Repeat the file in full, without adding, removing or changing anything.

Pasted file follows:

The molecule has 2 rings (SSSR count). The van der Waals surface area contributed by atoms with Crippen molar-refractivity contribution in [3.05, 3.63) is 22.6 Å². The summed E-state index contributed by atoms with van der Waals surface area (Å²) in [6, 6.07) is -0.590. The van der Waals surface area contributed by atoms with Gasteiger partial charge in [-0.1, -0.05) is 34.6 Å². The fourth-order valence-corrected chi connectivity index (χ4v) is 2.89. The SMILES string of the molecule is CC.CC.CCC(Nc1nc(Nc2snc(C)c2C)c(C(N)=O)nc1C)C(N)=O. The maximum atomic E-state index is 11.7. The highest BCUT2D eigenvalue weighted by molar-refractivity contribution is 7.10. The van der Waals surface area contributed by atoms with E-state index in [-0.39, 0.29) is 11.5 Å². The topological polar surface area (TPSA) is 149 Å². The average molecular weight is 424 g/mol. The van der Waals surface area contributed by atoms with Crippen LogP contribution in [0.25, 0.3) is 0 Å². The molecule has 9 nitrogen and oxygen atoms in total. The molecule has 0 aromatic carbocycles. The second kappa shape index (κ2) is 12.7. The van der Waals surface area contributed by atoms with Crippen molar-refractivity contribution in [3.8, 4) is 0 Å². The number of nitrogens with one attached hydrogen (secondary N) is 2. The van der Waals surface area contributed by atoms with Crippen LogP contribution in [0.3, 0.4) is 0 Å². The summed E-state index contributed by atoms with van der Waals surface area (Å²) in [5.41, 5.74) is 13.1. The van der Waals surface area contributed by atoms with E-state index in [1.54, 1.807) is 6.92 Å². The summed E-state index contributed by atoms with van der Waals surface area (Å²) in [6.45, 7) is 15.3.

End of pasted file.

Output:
The molecule has 2 rings (SSSR count). The van der Waals surface area contributed by atoms with Crippen molar-refractivity contribution in [3.05, 3.63) is 22.6 Å². The summed E-state index contributed by atoms with van der Waals surface area (Å²) in [6, 6.07) is -0.590. The van der Waals surface area contributed by atoms with Gasteiger partial charge in [-0.1, -0.05) is 34.6 Å². The fourth-order valence-corrected chi connectivity index (χ4v) is 2.89. The SMILES string of the molecule is CC.CC.CCC(Nc1nc(Nc2snc(C)c2C)c(C(N)=O)nc1C)C(N)=O. The maximum atomic E-state index is 11.7. The highest BCUT2D eigenvalue weighted by molar-refractivity contribution is 7.10. The van der Waals surface area contributed by atoms with E-state index in [-0.39, 0.29) is 11.5 Å². The topological polar surface area (TPSA) is 149 Å². The average molecular weight is 424 g/mol. The van der Waals surface area contributed by atoms with Crippen LogP contribution in [0.25, 0.3) is 0 Å². The molecule has 9 nitrogen and oxygen atoms in total. The molecule has 0 aromatic carbocycles. The second kappa shape index (κ2) is 12.7. The van der Waals surface area contributed by atoms with Crippen molar-refractivity contribution in [3.8, 4) is 0 Å². The number of nitrogens with one attached hydrogen (secondary N) is 2. The van der Waals surface area contributed by atoms with Crippen LogP contribution in [0.3, 0.4) is 0 Å². The summed E-state index contributed by atoms with van der Waals surface area (Å²) in [5.41, 5.74) is 13.1. The van der Waals surface area contributed by atoms with E-state index in [1.54, 1.807) is 6.92 Å². The summed E-state index contributed by atoms with van der Waals surface area (Å²) in [6.45, 7) is 15.3.